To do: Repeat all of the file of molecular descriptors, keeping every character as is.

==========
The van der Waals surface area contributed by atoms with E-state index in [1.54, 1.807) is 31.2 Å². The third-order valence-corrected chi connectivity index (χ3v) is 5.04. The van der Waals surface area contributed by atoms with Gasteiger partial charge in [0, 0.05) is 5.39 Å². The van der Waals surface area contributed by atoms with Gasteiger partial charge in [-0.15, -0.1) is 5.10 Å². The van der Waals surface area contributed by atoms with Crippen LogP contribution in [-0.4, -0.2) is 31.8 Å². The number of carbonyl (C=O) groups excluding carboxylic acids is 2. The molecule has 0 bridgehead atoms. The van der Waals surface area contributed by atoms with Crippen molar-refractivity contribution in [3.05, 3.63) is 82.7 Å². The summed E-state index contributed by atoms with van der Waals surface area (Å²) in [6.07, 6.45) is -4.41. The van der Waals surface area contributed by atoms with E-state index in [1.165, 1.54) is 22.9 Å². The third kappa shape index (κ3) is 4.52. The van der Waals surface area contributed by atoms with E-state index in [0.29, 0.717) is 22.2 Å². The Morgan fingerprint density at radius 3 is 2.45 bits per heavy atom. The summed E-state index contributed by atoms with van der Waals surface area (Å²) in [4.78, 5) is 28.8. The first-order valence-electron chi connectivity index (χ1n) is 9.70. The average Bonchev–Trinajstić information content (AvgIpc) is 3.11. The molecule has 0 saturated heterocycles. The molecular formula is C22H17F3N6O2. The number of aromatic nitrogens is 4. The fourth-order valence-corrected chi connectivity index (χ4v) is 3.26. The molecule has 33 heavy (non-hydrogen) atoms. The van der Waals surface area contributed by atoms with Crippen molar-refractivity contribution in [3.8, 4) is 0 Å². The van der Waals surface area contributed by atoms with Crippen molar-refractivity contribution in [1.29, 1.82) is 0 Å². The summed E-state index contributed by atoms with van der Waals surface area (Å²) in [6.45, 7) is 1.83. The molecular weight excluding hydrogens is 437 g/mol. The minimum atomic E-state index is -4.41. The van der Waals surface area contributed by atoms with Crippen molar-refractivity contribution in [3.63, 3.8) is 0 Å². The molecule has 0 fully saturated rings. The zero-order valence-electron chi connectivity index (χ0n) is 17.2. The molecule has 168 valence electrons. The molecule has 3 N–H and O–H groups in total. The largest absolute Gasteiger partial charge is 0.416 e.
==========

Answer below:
The van der Waals surface area contributed by atoms with E-state index in [1.54, 1.807) is 31.2 Å². The third-order valence-corrected chi connectivity index (χ3v) is 5.04. The van der Waals surface area contributed by atoms with Gasteiger partial charge in [0, 0.05) is 5.39 Å². The van der Waals surface area contributed by atoms with Gasteiger partial charge in [-0.15, -0.1) is 5.10 Å². The van der Waals surface area contributed by atoms with Crippen LogP contribution in [-0.4, -0.2) is 31.8 Å². The number of carbonyl (C=O) groups excluding carboxylic acids is 2. The molecule has 0 bridgehead atoms. The van der Waals surface area contributed by atoms with Crippen molar-refractivity contribution in [3.05, 3.63) is 82.7 Å². The summed E-state index contributed by atoms with van der Waals surface area (Å²) in [6.07, 6.45) is -4.41. The van der Waals surface area contributed by atoms with E-state index in [1.165, 1.54) is 22.9 Å². The third kappa shape index (κ3) is 4.52. The van der Waals surface area contributed by atoms with E-state index in [0.29, 0.717) is 22.2 Å². The Morgan fingerprint density at radius 3 is 2.45 bits per heavy atom. The summed E-state index contributed by atoms with van der Waals surface area (Å²) in [4.78, 5) is 28.8. The first-order valence-electron chi connectivity index (χ1n) is 9.70. The average Bonchev–Trinajstić information content (AvgIpc) is 3.11. The molecule has 0 saturated heterocycles. The molecular formula is C22H17F3N6O2. The number of aromatic nitrogens is 4. The fourth-order valence-corrected chi connectivity index (χ4v) is 3.26. The molecule has 33 heavy (non-hydrogen) atoms. The van der Waals surface area contributed by atoms with Crippen molar-refractivity contribution in [3.8, 4) is 0 Å². The van der Waals surface area contributed by atoms with Crippen molar-refractivity contribution in [1.29, 1.82) is 0 Å². The summed E-state index contributed by atoms with van der Waals surface area (Å²) in [6.45, 7) is 1.83. The molecular weight excluding hydrogens is 437 g/mol. The minimum atomic E-state index is -4.41. The van der Waals surface area contributed by atoms with Crippen molar-refractivity contribution in [3.63, 3.8) is 0 Å². The molecule has 0 fully saturated rings. The zero-order valence-electron chi connectivity index (χ0n) is 17.2. The molecule has 168 valence electrons. The molecule has 3 N–H and O–H groups in total. The largest absolute Gasteiger partial charge is 0.416 e.